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© 2017 Zuckerman Spaeder LLP

The Inbox: June 20, 2014

Whiste against a blue suit tieThis has been a noteworthy week here at Suits by Suits for developments in the law concerning whistleblowers; in addition to our in-depth articles we published this week, we also saw the following developments:

Of course, not everything that happened this week involved whistleblowers; here are a few other Suits by Suits that may be of interest:

  • The U.S. Supreme Court granted certiorari in a case that will determine whether mortgage loan officers are “employed in a bona fide executive, administrative, or professional capacity” and thus exempt from mandatory overtime pay requirements.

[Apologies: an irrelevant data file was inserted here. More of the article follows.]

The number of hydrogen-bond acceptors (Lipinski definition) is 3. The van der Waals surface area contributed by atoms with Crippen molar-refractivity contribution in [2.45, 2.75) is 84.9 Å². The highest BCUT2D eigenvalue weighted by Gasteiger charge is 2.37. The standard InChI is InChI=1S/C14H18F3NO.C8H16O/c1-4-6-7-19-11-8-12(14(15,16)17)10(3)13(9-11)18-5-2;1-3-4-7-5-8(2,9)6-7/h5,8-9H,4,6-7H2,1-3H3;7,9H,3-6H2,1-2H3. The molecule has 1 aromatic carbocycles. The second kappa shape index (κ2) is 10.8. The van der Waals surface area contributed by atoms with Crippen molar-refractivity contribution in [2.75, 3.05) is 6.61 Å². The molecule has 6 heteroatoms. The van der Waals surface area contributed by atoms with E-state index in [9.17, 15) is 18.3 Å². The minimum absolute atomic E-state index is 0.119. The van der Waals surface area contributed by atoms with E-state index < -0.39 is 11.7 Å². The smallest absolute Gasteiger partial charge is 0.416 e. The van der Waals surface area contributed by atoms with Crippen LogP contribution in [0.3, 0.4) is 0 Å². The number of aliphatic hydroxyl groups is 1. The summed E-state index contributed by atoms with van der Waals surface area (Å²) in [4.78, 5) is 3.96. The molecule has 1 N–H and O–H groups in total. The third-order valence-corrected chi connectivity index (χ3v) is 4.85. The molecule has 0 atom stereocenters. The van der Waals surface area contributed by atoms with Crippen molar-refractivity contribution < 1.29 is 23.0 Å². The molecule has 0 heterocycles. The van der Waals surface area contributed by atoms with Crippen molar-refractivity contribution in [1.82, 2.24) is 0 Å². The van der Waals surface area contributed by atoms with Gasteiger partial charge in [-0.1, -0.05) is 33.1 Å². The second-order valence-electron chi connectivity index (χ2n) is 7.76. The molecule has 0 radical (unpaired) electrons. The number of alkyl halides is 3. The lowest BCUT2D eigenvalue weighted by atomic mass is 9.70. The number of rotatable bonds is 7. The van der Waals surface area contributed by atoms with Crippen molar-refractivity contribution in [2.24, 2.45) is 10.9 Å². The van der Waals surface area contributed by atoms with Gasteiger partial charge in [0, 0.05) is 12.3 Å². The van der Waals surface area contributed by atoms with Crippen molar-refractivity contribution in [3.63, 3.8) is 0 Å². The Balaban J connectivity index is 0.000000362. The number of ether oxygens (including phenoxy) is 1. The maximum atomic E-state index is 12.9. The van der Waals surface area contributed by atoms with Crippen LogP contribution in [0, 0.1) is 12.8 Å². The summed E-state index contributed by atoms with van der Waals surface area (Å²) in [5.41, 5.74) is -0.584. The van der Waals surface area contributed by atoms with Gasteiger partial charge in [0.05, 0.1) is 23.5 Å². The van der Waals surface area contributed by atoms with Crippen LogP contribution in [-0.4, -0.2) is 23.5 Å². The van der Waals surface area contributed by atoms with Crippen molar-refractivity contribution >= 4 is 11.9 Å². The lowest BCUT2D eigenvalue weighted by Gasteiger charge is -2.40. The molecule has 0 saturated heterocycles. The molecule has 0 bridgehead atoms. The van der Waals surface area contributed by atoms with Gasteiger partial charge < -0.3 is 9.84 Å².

• Finally, the Washington Post documented the fallout over years’ worth of complants about American Apparel’s CEO Dov Charney (as well as photographer Terry Richardson) for multiple alleged instances of sexual misconduct.  Despite founding the company, the American Apparel board of directors ultimately suspended Charney for a 30-day cure period as required by contract before he can be terminated.  Charney’s bizarre conduct is alleged to include wandering through American Apparel offices in his underpants, masturbating in front of a (female) reporter, among other behvaiors that led one plaintiff to describe his leadership as a “reign of sexual terror.”  The Post also called out Richardson’s “aesthetic of hipster softcore pornography” (which it then documents by reproducing a half-dozen advertising shots of young-looking models).

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